Wednesday, September 28, 2011

Walking into the Middle Ages...

Laughter mingles at the tavern... Friends gather and celebrate, while the candle flickers and drinks are plenty... Images from the Baroque period come to mind, with dramatic lighting and composition such as Artemisia Gentileschi, Rembrant, Frans Hals and Judith Leyster. 

Tales are told and spirits are let loose...

The fire dancer, gypsy, nomad and story teller... He is here to share his adventures from the the world abroad...A man of many stories with the gift of magic, laughter and tales to tell.

Friends, family and new faces come together for a night... For a moment we all share together in another time, another place...

What is it that draws us to knights, honor, romance and chivalry? The pre-raphaelite artists of the mid 1800's such as John William Waterhouse, Evelyn De Morgan and Edward Burne-Jones were all drawn to this era of maidens, knights and honor and were inspired by the medieval age. 

Two days of jousting, hand to hand combat and equestrian skill...I watched with awe and admiration.

Chuck Davenport from the Seattle Knights
Ryan Heflen & Karl Hohnstein from the Seattle Knights

Sunday, September 18, 2011

The Lacuna by Barbara Kingsolver

I recently finished this book and really enjoyed it. I am a fan of Barbara Kingsolver and have read several of her books. This was probably one of my favorites, but it may be because Frida Khalo is one of the main characters and I have always been in awe of her.

The story is about a man by the name of Harrison Shepherd who's mother is from Mexico and father from the U.S. The book spans his life from a small boy to his death and is told mostly in the form of his journals that he keeps. In his earlier years he comes across Diego Rivera and becomes one of his plaster mixers but eventually becomes Frida's cook and friend. The character Harrison is a very beautiful writer which makes his life story interesting and eloquent but my favorite parts are the insights on what the day to day life of Frida and Diego may have looked like. The whole book looks at the world of art, culture and politics of both countries during the thirties into world war II. It is an in depth study of how the U.S. and Mexico viewed life during this turbulent time through Harrisons eyes. Throughout his life he moves back and forth several times between the two countries discovering how he is similar and separate from both cultures. The story and his life are filled with beauty, tragedy and the personal struggle to find a place to call home.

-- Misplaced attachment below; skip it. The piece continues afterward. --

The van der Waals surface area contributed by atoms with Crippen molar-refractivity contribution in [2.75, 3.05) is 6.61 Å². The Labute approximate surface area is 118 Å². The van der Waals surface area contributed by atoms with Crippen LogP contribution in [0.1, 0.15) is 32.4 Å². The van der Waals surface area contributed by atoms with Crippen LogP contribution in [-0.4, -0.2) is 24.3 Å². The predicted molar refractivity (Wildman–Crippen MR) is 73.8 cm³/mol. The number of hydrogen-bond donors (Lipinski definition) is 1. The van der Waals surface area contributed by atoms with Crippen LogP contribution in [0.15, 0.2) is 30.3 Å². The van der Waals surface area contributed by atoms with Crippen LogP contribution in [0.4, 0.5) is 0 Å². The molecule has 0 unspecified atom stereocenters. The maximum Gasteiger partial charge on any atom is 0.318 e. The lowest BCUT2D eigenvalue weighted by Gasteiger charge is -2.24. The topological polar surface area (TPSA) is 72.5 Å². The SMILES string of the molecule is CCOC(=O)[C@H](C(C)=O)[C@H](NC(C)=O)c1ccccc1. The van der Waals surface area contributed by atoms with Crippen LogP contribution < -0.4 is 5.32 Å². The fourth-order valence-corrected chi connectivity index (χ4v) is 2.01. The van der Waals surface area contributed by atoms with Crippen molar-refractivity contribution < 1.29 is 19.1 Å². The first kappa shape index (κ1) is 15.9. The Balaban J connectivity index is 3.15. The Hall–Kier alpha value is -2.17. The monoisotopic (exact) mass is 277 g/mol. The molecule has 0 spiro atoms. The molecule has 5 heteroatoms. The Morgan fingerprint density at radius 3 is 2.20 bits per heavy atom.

I definitely would recommend this book. It is a very personal and poetic experience.

Monday, September 5, 2011

Painting renovations!

Do you ever look at a painting and say, "Hmmm, this doesn't look quite right."?

Well, here are two of my paintings that made me feel that way. So, this last weekend, I played with them a bit more and this is what I came up with!

"Learning To Fly"

"Magnolia & Beetles"